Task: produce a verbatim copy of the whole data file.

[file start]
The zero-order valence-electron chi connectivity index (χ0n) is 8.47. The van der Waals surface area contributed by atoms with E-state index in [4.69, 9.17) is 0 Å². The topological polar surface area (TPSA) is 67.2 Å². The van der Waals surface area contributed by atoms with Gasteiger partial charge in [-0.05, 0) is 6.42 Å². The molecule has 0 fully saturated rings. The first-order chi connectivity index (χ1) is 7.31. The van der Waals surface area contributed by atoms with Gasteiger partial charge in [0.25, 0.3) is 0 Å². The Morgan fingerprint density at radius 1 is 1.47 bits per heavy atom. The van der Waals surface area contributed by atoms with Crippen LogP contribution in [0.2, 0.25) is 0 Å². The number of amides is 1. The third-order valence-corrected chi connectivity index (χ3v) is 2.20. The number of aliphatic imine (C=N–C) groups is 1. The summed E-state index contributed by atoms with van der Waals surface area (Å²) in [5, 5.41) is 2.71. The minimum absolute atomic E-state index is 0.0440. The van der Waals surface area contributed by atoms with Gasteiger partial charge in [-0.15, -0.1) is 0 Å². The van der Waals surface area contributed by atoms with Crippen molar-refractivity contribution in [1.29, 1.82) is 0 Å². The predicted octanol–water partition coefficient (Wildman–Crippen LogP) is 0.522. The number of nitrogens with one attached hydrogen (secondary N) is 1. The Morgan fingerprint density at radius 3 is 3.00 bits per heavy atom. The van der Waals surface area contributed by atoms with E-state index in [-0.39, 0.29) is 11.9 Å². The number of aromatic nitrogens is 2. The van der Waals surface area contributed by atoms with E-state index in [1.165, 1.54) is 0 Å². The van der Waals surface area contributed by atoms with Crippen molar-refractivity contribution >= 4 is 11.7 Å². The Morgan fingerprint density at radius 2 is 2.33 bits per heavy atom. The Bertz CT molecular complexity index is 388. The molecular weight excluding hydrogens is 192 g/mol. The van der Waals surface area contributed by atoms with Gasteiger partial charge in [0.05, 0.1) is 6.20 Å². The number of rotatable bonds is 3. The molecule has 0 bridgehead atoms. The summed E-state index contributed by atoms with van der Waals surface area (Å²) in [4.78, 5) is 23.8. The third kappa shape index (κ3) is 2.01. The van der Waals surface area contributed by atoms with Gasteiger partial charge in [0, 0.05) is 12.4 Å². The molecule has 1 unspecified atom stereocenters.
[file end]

The zero-order valence-electron chi connectivity index (χ0n) is 8.47. The van der Waals surface area contributed by atoms with E-state index in [4.69, 9.17) is 0 Å². The topological polar surface area (TPSA) is 67.2 Å². The van der Waals surface area contributed by atoms with Gasteiger partial charge in [-0.05, 0) is 6.42 Å². The molecule has 0 fully saturated rings. The first-order chi connectivity index (χ1) is 7.31. The van der Waals surface area contributed by atoms with Gasteiger partial charge in [0.25, 0.3) is 0 Å². The Morgan fingerprint density at radius 1 is 1.47 bits per heavy atom. The van der Waals surface area contributed by atoms with Crippen LogP contribution in [0.2, 0.25) is 0 Å². The number of amides is 1. The third-order valence-corrected chi connectivity index (χ3v) is 2.20. The number of aliphatic imine (C=N–C) groups is 1. The summed E-state index contributed by atoms with van der Waals surface area (Å²) in [5, 5.41) is 2.71. The minimum absolute atomic E-state index is 0.0440. The van der Waals surface area contributed by atoms with Gasteiger partial charge in [-0.15, -0.1) is 0 Å². The van der Waals surface area contributed by atoms with Crippen molar-refractivity contribution in [1.29, 1.82) is 0 Å². The predicted octanol–water partition coefficient (Wildman–Crippen LogP) is 0.522. The number of nitrogens with one attached hydrogen (secondary N) is 1. The Morgan fingerprint density at radius 3 is 3.00 bits per heavy atom. The van der Waals surface area contributed by atoms with E-state index in [-0.39, 0.29) is 11.9 Å². The number of aromatic nitrogens is 2. The van der Waals surface area contributed by atoms with E-state index in [1.165, 1.54) is 0 Å². The van der Waals surface area contributed by atoms with Crippen molar-refractivity contribution >= 4 is 11.7 Å². The Morgan fingerprint density at radius 2 is 2.33 bits per heavy atom. The Bertz CT molecular complexity index is 388. The molecular weight excluding hydrogens is 192 g/mol. The van der Waals surface area contributed by atoms with Gasteiger partial charge in [0.05, 0.1) is 6.20 Å². The number of rotatable bonds is 3. The molecule has 0 bridgehead atoms. The summed E-state index contributed by atoms with van der Waals surface area (Å²) in [4.78, 5) is 23.8. The third kappa shape index (κ3) is 2.01. The van der Waals surface area contributed by atoms with Gasteiger partial charge in [0, 0.05) is 12.4 Å². The molecule has 1 unspecified atom stereocenters.